Hiking in Upstate New York? Know the Line or Get a $250 Fine!
Going hiking in New York? Follow the dress code and more, or pay heavy fines!
I'm not sure how many New Yorkers know this, but this may be useful if you're planning to take a hike in the near future. Most experienced hikers are well aware of the "do's and don'ts" when taking to the ADKs, and that's a good thing. But for the rest of us, things could get a little dicey and pricey if you don't heed the warnings of the High Peaks!
Do you know the laws of the Adirondack High Peaks?
I thought I did until I saw a Facebook post from a woman in the area named Allison Marinucci. She posted it on Adirondack Trail Conditions, a page that serves hiking and mountain enthusiasts, and wrote about a recent experience while on a winter hike in the Adirondacks.
"Obviously, we all know snowshoes beyond 8 inches. Well, I hiked Cascade today and the rangers were waiting at the trailhead on my descent.
They were giving out $250 tickets for anyone who was not wearing snowshoes.
Just another incentive to be prepared!" -Allison Marinucci.
Marinucci added that while her crew was prepared, others on the trail were not and claims that 6 people in from of her were all given citations for the violation and a $250 fine.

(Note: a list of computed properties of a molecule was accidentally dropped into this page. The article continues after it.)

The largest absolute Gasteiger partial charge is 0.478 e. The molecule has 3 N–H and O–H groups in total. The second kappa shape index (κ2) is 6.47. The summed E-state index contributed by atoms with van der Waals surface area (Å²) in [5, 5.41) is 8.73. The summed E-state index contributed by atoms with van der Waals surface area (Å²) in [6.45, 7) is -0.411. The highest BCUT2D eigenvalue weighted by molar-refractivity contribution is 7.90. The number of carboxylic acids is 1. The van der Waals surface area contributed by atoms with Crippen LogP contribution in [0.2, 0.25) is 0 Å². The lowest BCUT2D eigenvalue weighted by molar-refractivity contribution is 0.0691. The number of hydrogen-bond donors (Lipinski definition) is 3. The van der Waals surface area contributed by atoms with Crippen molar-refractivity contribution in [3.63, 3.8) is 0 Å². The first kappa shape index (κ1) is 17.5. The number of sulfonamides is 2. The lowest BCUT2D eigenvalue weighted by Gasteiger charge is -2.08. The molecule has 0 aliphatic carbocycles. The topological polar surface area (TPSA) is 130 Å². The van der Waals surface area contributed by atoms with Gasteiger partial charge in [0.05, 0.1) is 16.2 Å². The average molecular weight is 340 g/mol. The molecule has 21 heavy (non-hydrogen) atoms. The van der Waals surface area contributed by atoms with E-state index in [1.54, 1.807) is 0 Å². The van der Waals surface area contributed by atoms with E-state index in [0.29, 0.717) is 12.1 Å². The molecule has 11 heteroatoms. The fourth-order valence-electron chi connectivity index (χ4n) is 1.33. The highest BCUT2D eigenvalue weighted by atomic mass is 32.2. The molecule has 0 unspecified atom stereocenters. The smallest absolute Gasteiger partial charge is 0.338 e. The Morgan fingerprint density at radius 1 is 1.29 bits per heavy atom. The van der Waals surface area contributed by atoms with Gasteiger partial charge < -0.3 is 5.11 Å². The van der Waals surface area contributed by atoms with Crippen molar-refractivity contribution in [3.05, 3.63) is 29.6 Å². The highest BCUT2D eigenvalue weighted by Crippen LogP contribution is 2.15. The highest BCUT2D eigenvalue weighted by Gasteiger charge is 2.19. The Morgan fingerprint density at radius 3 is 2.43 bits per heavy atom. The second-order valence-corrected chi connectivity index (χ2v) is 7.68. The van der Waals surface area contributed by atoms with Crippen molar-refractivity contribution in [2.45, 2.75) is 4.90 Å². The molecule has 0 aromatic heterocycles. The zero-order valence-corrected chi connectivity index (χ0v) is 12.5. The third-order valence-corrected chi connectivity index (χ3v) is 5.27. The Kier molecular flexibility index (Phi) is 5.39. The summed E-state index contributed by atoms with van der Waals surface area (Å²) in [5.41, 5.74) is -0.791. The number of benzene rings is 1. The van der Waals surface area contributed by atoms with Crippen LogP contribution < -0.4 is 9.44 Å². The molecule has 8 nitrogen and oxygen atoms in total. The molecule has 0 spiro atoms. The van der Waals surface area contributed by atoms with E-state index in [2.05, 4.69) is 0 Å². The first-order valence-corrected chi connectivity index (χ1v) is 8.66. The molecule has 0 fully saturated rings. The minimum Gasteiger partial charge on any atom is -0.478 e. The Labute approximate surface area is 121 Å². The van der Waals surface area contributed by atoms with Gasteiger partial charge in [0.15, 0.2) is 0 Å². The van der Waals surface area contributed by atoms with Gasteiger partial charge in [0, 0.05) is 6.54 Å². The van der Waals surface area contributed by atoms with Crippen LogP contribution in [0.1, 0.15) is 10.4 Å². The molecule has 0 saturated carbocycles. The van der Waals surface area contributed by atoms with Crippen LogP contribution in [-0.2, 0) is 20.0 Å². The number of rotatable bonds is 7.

Here is a list of some (not all) of the rules and laws that if broken in the ADK High Peaks Wilderness Area, may be punishable by a fine.
In the High Peaks Wilderness Area, you may not do the following. Each ticket comes with a $250 fine, plus additional court fees.
- Use any audio device which is audible outside the immediate area of a campsite;
- Use soap or detergent in any pond, stream, or other water body;
- Dispose of any food scrap, food matter, or food container in any pond, stream, or other water body
- Use any motorized equipment
- Fail to possess and use skis or snowshoes when the terrain is snow-covered with eight or more inches of snow
- Mark trails with plastic ribbons, paint, blazes, or other devices, cut or clear trails, or mark summits with canisters except by written permission of the department
- Leave a pet unattended or fail to maintain complete control over the pet
For a complete list of New York rules, regulations, and codes, click here.
What constitutes the High Peaks Wilderness Area in the ADKs?
According to sources, the "ADK High Peaks" is the name given to the 46 mountain peaks of the Adirondack Mountains higher than 4,000 feet.